01.18.19

A Challenging Future for Tropical Forests

Mortality rates of moist tropical forests are on the rise due to environmental drivers and related mechanisms.

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A Challenging Future for Tropical Forests

Tree death shuts off photosynthesis and increases carbon release (from dead wood), leaving more carbon dioxide in the atmosphere.

The Science

Moist tropical forests are the largest terrestrial carbon sink in the world and house most of Earth’s terrestrial biodiversity. However, intact moist tropical forests face the threat of increasing tree mortality due to environmental and biotic changes. Researchers determined the risks of increasing tree mortality. They created a conceptual framework. The framework links the drivers, mechanisms, and interactions that may underlie rising mortality rates of moist tropical forests. The team identified the next steps to refine the framework.

The Impact

Mortality rates of trees in moist tropical forests are increasing. Why? The drivers and mechanisms of tree mortality—such as temperature, drought, and carbon dioxide—continue to rise. These effects are expected to continue increasing under future environmental conditions, with serious consequences to Earth’s carbon cycle.

Summary

Tropical forests absorb a significant amount of atmospheric carbon dioxide. Tree death reverses this process by shutting off photosynthesis and increasing carbon release (from dead wood), leaving more carbon dioxide in the atmosphere. Increasing tree mortality rates observed over the past few decades in moist tropical forests are associated with rising temperature, vapor pressure deficit, liana (woody vine) abundance, drought, wind events, fire, and possibly carbon dioxide fertilization-induced increases in stand thinning. Most of these mortality drivers ultimately kill trees in part through carbon starvation and hydraulic failure, though the relative importance of each driver is unknown. Ecosystems with greater diversity may buffer tropical forests against large-scale mortality events, but recent and expected trends in mortality drivers are likely to continue or increase. Model predictions of tropical tree mortality are rapidly improving, but they require more empirical knowledge regarding the most common drivers and their subsequent mechanisms. This study identified critical hypotheses, data sets, and model developments required to quantify the underlying causes of increasing mortality rates and to improve predictions of future mortality and carbon storage consequences under environmental change.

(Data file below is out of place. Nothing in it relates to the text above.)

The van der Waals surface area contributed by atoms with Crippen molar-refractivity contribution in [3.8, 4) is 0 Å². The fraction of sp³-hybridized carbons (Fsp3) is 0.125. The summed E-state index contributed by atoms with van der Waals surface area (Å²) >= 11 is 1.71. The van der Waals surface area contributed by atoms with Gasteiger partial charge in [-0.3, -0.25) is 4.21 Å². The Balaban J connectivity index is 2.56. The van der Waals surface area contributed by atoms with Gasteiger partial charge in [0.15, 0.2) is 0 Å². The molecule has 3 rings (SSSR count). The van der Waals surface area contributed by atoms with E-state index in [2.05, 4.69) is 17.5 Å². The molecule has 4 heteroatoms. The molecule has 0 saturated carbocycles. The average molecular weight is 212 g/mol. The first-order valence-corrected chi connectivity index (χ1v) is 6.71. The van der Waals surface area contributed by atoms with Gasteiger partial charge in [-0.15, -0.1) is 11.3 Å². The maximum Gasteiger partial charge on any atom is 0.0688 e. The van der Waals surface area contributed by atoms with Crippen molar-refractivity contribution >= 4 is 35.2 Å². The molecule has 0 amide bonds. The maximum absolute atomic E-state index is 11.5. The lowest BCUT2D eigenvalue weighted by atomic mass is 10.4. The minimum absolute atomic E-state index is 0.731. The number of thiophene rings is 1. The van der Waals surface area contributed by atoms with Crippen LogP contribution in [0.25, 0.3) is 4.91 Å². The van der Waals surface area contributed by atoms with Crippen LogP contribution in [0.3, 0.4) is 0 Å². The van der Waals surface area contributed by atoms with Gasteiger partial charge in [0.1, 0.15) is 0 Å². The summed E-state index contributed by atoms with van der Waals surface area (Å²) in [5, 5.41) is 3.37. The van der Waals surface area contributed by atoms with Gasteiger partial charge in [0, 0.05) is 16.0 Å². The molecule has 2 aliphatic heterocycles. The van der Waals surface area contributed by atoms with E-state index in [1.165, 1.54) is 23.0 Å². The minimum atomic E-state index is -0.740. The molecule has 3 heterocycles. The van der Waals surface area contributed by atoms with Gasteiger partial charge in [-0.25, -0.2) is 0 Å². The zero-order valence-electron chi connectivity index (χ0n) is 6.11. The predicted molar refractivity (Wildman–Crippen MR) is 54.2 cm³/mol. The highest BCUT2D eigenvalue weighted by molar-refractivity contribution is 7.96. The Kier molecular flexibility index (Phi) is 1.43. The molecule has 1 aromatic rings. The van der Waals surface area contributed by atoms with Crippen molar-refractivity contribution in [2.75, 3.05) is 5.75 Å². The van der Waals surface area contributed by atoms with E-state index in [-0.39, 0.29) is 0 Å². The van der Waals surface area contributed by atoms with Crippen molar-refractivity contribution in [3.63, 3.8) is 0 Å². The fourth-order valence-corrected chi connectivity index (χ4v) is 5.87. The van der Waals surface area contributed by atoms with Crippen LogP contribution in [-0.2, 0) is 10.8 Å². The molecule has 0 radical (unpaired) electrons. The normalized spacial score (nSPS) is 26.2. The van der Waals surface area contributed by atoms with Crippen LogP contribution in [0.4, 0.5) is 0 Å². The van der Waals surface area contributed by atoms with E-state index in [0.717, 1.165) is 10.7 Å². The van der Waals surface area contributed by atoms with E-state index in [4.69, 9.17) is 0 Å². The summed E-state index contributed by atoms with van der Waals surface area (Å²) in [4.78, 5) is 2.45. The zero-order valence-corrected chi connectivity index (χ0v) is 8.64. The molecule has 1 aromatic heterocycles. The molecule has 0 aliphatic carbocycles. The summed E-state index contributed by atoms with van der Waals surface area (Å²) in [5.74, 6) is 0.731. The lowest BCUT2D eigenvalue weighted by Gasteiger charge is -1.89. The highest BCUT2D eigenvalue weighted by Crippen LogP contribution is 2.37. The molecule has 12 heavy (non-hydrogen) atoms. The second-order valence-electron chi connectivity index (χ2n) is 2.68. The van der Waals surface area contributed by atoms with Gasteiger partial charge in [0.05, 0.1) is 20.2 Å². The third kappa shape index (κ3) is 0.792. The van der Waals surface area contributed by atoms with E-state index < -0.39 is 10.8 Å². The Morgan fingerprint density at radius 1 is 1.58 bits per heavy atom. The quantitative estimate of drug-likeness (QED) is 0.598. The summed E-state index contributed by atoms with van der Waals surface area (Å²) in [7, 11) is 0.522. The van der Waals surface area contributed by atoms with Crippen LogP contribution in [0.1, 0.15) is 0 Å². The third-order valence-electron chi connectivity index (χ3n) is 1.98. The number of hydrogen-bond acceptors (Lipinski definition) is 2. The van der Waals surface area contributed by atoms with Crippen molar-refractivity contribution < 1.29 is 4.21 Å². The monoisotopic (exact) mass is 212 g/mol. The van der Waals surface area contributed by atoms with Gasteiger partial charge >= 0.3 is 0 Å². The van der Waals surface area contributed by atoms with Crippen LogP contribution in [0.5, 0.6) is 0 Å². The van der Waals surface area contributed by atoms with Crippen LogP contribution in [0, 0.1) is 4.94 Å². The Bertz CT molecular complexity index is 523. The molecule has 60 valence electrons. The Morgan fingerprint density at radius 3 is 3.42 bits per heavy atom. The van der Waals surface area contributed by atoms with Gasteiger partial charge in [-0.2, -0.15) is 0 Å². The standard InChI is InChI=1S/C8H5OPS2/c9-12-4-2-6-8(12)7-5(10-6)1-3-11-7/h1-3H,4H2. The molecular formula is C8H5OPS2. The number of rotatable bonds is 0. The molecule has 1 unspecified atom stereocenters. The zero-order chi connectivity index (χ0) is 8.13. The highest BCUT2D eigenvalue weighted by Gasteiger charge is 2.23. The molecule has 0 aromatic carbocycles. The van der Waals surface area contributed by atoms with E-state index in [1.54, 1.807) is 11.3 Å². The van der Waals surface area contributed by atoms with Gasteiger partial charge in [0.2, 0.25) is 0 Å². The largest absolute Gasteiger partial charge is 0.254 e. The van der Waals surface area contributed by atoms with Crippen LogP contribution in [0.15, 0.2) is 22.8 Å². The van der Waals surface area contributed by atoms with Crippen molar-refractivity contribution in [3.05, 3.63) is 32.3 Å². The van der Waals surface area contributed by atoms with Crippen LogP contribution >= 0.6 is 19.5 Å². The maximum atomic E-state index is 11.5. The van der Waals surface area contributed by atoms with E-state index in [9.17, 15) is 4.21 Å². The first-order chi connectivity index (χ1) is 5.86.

Contact

Program Manager
Dan Stover
Department of Energy, Office of Science, Biological and Environmental Research, Terrestrial Ecosystem Science
Daniel.Stover@science.doe.gov

Principal Investigator
Nate McDowell
Pacific Northwest National Laboratory
nate.mcdowell@pnnl.gov

Funding

This manuscript is the product of the workshop “Tropical forest mortality” held in Santa Fe, New Mexico, in 2015. The Department of Energy Office of Science supported the workshop and the writing of the manuscript as part of the Next Generation Ecosystem Experiment-Tropics project.

Publications

N.G. McDowell, C.D. Allen, K. Anderson-Teixerira, et al., “Drivers and mechanisms of tree mortality in moist tropical forests.” New Phytologist 219, 851 (2018). [DOI: 10.1111/nph.15027]

Highlight Categories

Program: BER, CESD

Performer/Facility: University, DOE Laboratory

Last modified: 1/18/2019 2:00:16 PM